How to Cap Deductions Correctly

1/15/2013 04:00:00 PM
I often hear the argument made these days that we should limit tax deductions for the rich. There are right ways and wrong ways to do this. The right way to do it is to simply place an upper limit on the total amount that people can deduct from their taxes or taxable income. So if the maximum deduction is, say, \$25,000, then someone earning \$500,000 per year would have to pay the income tax on somewhere between \$500,000 and \$375,000 worth of income. If you make \$25,000 a year, then it is possible you could end up paying no income tax at all, if you are eligible for the full amount of deductions. Hence, this change is progressive, and ultimately generates revenue without distorting the incentive to work relative to current tax policy.

Here is the wrong way to limit deductions: Pass a law declaring that people who make over, say, \$500,000 per year cannot claim any deductions. This is wrong because it violates the most fundamental rule for any tax code: increasing your pre-tax income should always, always increase your after-tax income. But this reform proposal violates this rule. To see how, just suppose that you are making \$499,999 per year and claiming \$10,000 in deductions. Your boss offers you a \$1 raise. Now you make \$500,000 per year and can claim \$0 in deductions. With a top marginal tax rate of 39.6%, that means that a \$1 raise actually made you \$9,999.60 poorer.
The Arthurian 1/20/2013 05:35:00 AM
Hi Matthew. Came here from Macromania because I thought your comment was really interesting.

I have a somewhat similar idea to yours here:
Replace all existing deductions with one high standard deduction -- higher than the poverty level. Replace the existing tax code with a single rate. Such a tax would be progressive (as yours is).

I would also put a 100% tax on income above some very high level, because if there is no limit to income, there is no limit to inflation. This is exactly opposite to your approach. But what's the sense of making more money if it's just inflating away?

Mine creates a window in which the distribution of income can freely move, and protects the dollar.

Matthew Martin 1/24/2013 08:48:00 PM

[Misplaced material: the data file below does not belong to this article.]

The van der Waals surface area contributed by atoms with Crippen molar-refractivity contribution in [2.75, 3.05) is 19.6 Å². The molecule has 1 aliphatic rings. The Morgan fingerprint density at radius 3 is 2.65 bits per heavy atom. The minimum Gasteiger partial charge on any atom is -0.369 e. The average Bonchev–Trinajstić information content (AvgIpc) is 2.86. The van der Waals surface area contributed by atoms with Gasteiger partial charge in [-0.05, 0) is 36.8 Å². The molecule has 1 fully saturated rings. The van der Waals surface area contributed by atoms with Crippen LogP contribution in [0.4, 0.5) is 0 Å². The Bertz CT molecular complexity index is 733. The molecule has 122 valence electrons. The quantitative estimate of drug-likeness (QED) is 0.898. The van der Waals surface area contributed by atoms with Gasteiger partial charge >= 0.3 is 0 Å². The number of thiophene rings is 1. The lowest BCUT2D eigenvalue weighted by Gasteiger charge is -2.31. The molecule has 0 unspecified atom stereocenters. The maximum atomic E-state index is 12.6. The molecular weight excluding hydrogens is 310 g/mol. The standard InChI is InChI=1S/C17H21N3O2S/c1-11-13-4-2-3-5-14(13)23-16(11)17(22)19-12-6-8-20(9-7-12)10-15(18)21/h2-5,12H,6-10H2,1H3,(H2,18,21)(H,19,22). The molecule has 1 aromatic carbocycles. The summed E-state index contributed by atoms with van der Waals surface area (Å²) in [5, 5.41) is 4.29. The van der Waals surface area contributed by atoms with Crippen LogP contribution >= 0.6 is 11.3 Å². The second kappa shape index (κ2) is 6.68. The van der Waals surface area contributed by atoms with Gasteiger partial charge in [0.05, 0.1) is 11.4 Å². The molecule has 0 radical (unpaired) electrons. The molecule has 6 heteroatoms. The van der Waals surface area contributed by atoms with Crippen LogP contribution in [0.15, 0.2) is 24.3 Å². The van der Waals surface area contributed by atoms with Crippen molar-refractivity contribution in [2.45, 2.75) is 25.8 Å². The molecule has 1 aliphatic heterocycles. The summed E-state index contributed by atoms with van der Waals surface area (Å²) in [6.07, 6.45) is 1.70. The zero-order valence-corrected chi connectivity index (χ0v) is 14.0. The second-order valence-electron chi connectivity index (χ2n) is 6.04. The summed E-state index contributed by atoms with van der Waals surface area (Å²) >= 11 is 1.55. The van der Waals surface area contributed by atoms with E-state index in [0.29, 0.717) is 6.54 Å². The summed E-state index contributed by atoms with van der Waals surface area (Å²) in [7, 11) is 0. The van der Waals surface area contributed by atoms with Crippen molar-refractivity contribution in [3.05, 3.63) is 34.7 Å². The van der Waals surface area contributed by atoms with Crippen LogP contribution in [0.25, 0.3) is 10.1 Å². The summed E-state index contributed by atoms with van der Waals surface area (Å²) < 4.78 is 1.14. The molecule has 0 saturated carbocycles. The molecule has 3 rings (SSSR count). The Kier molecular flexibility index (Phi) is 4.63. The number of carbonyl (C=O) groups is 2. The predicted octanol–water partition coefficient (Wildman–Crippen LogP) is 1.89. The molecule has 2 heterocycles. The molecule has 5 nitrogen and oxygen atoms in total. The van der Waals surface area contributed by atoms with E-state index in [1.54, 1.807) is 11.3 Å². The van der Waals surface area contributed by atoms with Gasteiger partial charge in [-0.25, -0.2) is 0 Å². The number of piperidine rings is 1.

I have heard similar ideas before. I think it would be very difficult (maybe infeasible) to achieve the same degree of progressivity with the flat tax+refundable deduction (it would be even less progressive if the deduction is non-refundable). I studied the Mirrlees optimal taxation research, which shows that (if you put any faith in the welfare predictions of economics) your policy is still somewhat sub-optimal. The optimal tax code has a large amount of redistribution from the rich to the poor, which produces high marginal tax rates for the rich (we take increasing shares of their income as they earn more) and for the poor (we reduce their welfare benefits as they earn more, with low marginal tax rates on the middle of the income distribution.

Also, many papers in the Mirrlees literature suggest, similar to what you say, that the marginal tax rate should converge to 100% as income approaches infinity--I think this asymptotic limit would be better than jumping to 100% at a specific high income level.
The Arthurian 1/25/2013 05:55:00 AM
Thanks Matthew. I looked up Mirrlees and found "Tax by Design" which is exactly the right approach. "This is not a book about how much public spending or how much redistribution there should be. Nor are we addressing the question of what is the right total level of taxation."

Far more important than "how much" is "how" to tax. Very nice. I shall have to do some reading.

But let me point out that "as income approaches infinity" the dollar's value approaches zero... In practice, "ceteris paribus" doesn't hold.